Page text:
I started writing this in the previous post and then realized that it was essentially digressing from the original intent of the post. So it deserves its own entry. ;)
Part of my process for developing a piece is that, once I've decided on music for a performance, I listen to the music back to back [so on repeat] for at least one hour each day for a while. Sometimes the music will pop in my head and I'll see moves or even feel my body moving on its own. I call that 'dancing to residual music'. It's whatever you remember from that part of music and is making you move. Through listening to the music so much, I start hearing additional beats, sounds, accents that are not the first ones that I picked on. Oftentimes, it will modify my understanding of the music. I also will (if I can) take a little break from listening to it so much (like a week or two) and then restart... giving myself that break helps break the pattern and preconceived notions about the music and make me dig even deeper in the music.
I discovered how highly useful it was to record a few sessions of me doing improv when I was working on Becoming Insane. I quickly saw some moves that were cool and I wanted to keep... and others that made me cringe... and some that were okay but needed a little oomphing up.
It was also extremely interesting to see how, while I was technically in synch with the music (I mean, I WAS following the beat), it turns out that, when I saw it on the videocamera, it was too fast. That was a revelation. That's probably what I do on a regular basis that makes everyone (including me) think that I should go slower.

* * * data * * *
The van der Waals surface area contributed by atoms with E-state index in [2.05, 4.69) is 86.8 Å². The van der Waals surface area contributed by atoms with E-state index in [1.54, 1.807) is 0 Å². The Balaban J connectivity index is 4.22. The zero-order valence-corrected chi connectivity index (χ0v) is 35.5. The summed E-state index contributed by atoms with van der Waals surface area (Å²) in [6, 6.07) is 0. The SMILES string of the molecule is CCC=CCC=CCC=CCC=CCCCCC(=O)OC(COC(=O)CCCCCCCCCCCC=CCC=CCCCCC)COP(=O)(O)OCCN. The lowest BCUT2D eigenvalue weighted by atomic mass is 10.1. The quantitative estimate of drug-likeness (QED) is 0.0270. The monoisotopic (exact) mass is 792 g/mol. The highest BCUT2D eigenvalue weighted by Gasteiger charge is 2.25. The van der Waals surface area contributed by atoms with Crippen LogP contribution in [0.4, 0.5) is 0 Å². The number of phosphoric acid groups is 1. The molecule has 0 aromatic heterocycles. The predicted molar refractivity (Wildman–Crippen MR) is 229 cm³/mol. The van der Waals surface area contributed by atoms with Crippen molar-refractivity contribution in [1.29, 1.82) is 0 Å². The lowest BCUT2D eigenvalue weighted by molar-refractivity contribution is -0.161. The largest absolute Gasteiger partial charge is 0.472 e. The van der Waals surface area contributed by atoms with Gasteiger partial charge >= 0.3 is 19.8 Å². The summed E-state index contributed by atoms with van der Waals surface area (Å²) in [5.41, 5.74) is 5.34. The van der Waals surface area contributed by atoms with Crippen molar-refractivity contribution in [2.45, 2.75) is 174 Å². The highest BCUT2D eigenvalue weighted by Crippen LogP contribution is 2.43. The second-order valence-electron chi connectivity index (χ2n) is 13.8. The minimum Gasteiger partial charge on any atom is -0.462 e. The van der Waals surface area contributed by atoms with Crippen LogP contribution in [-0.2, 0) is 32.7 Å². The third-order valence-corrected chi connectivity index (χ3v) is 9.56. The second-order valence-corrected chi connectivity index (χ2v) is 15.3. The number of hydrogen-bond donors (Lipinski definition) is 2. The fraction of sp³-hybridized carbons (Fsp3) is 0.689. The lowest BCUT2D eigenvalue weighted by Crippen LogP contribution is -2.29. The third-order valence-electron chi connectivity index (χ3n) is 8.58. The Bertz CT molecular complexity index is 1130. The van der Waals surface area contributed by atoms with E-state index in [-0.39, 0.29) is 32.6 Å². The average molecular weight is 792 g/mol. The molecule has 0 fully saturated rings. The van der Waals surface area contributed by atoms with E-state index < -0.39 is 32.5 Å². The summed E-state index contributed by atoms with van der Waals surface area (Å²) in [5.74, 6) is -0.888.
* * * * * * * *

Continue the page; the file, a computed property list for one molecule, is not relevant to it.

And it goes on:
The specific example was that, in the beginning of Becoming Insane, I start with hand floreos with the right arm moving up, intended to be flamenco-inspired; the first time, I did them every 2 beats, which, again, was technically correct. But when I saw that segment, it was waaaaaaaaay too fast and didn't have the drama that flamenco hands have... so I slowed the hand floreos down to every 4 beats. HUGE difference.
The elements that generally made me cringe were the fast ones. It was evident that, when it goes fast, I actually not only put speed in the movement but more power (i.e., put more force in it)... which is not necessarily a good idea. So I played with that, actually: sometimes increasing the speed of a movement but keeping the move 'soft' or adding more oomph/strength in the move but keeping the speed as is. It makes for a huge difference.
Given that I'm not exactly petite, if I put too much strength into a move, it unfortunately deforms it through too much rippling. So I have to be cautious about that at all times.
So I'll be interested in seeing how the improv to the new piece I'm working on will match (or not) what I have in my head. Definitely, I'm learning a lot through recording improv.
I just bought some mirrors b/c we needed some for the Tempest workshop so I will finally also have mirrors big enough to watch myself while I practice.
I have no idea why it took me so long to take the plunge and purchase silly mirrors and a video camera when they are such great tools to learn from... part of it may have been that I was scared of what I would see. ;) But I think that it will help me reach the higher level that I've been coveting for a while. ;)